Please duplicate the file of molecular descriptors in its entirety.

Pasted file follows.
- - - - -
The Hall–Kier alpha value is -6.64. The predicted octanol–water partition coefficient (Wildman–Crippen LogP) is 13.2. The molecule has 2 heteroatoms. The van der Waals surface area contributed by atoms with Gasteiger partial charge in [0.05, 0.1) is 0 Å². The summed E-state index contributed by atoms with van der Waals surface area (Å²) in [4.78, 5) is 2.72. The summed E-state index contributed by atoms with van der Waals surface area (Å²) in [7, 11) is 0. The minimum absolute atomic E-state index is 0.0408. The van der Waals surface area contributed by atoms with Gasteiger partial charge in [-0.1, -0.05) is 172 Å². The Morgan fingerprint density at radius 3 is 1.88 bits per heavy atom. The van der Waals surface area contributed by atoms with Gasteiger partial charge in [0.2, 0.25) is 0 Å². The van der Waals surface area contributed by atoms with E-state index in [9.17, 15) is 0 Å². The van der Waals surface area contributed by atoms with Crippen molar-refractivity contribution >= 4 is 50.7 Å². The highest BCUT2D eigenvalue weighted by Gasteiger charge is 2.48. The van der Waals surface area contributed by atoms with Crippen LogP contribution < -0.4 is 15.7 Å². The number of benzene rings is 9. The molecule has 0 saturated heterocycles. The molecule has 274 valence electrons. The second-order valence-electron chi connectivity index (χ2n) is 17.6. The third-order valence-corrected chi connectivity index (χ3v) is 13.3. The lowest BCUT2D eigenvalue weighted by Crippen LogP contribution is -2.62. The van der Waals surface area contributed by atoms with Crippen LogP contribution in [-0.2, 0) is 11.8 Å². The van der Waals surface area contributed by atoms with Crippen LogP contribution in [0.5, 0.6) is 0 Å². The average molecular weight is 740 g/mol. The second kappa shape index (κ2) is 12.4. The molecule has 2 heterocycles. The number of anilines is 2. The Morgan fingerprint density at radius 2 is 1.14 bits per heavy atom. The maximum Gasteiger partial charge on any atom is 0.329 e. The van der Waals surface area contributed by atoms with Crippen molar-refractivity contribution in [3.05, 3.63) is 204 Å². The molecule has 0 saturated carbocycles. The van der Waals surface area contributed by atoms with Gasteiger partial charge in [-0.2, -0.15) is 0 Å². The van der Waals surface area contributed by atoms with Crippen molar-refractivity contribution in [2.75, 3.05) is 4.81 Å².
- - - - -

The Hall–Kier alpha value is -6.64. The predicted octanol–water partition coefficient (Wildman–Crippen LogP) is 13.2. The molecule has 2 heteroatoms. The van der Waals surface area contributed by atoms with Gasteiger partial charge in [0.05, 0.1) is 0 Å². The summed E-state index contributed by atoms with van der Waals surface area (Å²) in [4.78, 5) is 2.72. The summed E-state index contributed by atoms with van der Waals surface area (Å²) in [7, 11) is 0. The minimum absolute atomic E-state index is 0.0408. The van der Waals surface area contributed by atoms with Gasteiger partial charge in [-0.1, -0.05) is 172 Å². The Morgan fingerprint density at radius 3 is 1.88 bits per heavy atom. The van der Waals surface area contributed by atoms with Gasteiger partial charge in [0.2, 0.25) is 0 Å². The van der Waals surface area contributed by atoms with E-state index in [9.17, 15) is 0 Å². The van der Waals surface area contributed by atoms with Crippen molar-refractivity contribution >= 4 is 50.7 Å². The highest BCUT2D eigenvalue weighted by Gasteiger charge is 2.48. The van der Waals surface area contributed by atoms with Crippen LogP contribution < -0.4 is 15.7 Å². The number of benzene rings is 9. The molecule has 0 saturated heterocycles. The molecule has 274 valence electrons. The second-order valence-electron chi connectivity index (χ2n) is 17.6. The third-order valence-corrected chi connectivity index (χ3v) is 13.3. The lowest BCUT2D eigenvalue weighted by Crippen LogP contribution is -2.62. The van der Waals surface area contributed by atoms with Crippen LogP contribution in [-0.2, 0) is 11.8 Å². The van der Waals surface area contributed by atoms with Crippen LogP contribution in [0.5, 0.6) is 0 Å². The average molecular weight is 740 g/mol. The second kappa shape index (κ2) is 12.4. The molecule has 2 heterocycles. The number of anilines is 2. The Morgan fingerprint density at radius 2 is 1.14 bits per heavy atom. The maximum Gasteiger partial charge on any atom is 0.329 e. The van der Waals surface area contributed by atoms with Crippen molar-refractivity contribution in [3.05, 3.63) is 204 Å². The molecule has 0 saturated carbocycles. The van der Waals surface area contributed by atoms with Gasteiger partial charge in [-0.2, -0.15) is 0 Å². The van der Waals surface area contributed by atoms with Crippen molar-refractivity contribution in [2.75, 3.05) is 4.81 Å².